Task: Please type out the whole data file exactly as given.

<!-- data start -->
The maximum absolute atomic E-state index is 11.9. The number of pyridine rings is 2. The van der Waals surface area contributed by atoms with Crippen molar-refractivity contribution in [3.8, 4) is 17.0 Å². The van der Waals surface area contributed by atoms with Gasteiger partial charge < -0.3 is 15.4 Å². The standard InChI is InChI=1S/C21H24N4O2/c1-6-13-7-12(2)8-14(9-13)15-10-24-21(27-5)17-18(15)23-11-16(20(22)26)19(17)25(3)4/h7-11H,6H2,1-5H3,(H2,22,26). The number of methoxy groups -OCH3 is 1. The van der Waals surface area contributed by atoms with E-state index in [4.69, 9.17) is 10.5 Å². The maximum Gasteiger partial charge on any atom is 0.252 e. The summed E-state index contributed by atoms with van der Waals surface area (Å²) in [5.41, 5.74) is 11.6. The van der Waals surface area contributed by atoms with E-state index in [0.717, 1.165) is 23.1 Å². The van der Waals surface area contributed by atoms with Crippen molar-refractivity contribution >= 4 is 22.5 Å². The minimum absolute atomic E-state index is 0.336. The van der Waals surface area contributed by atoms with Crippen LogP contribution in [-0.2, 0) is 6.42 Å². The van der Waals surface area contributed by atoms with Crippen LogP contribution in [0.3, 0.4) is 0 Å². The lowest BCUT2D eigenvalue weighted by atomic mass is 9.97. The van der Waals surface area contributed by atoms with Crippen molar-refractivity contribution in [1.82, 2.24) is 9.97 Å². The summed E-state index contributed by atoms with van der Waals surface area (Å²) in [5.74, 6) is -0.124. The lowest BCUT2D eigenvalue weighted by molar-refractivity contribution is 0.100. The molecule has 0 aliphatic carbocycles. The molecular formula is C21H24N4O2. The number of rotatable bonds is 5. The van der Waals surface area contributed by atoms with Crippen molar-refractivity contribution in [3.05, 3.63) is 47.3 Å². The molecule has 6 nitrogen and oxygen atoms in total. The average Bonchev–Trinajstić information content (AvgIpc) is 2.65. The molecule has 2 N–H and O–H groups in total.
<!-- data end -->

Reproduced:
The maximum absolute atomic E-state index is 11.9. The number of pyridine rings is 2. The van der Waals surface area contributed by atoms with Crippen molar-refractivity contribution in [3.8, 4) is 17.0 Å². The van der Waals surface area contributed by atoms with Gasteiger partial charge < -0.3 is 15.4 Å². The standard InChI is InChI=1S/C21H24N4O2/c1-6-13-7-12(2)8-14(9-13)15-10-24-21(27-5)17-18(15)23-11-16(20(22)26)19(17)25(3)4/h7-11H,6H2,1-5H3,(H2,22,26). The number of methoxy groups -OCH3 is 1. The van der Waals surface area contributed by atoms with E-state index in [4.69, 9.17) is 10.5 Å². The maximum Gasteiger partial charge on any atom is 0.252 e. The summed E-state index contributed by atoms with van der Waals surface area (Å²) in [5.41, 5.74) is 11.6. The van der Waals surface area contributed by atoms with E-state index in [0.717, 1.165) is 23.1 Å². The van der Waals surface area contributed by atoms with Crippen molar-refractivity contribution >= 4 is 22.5 Å². The minimum absolute atomic E-state index is 0.336. The van der Waals surface area contributed by atoms with Crippen LogP contribution in [-0.2, 0) is 6.42 Å². The van der Waals surface area contributed by atoms with Crippen LogP contribution in [0.3, 0.4) is 0 Å². The lowest BCUT2D eigenvalue weighted by atomic mass is 9.97. The van der Waals surface area contributed by atoms with Crippen molar-refractivity contribution in [1.82, 2.24) is 9.97 Å². The summed E-state index contributed by atoms with van der Waals surface area (Å²) in [5.74, 6) is -0.124. The lowest BCUT2D eigenvalue weighted by molar-refractivity contribution is 0.100. The molecule has 0 aliphatic carbocycles. The molecular formula is C21H24N4O2. The number of rotatable bonds is 5. The van der Waals surface area contributed by atoms with Crippen molar-refractivity contribution in [3.05, 3.63) is 47.3 Å². The molecule has 6 nitrogen and oxygen atoms in total. The average Bonchev–Trinajstić information content (AvgIpc) is 2.65. The molecule has 2 N–H and O–H groups in total.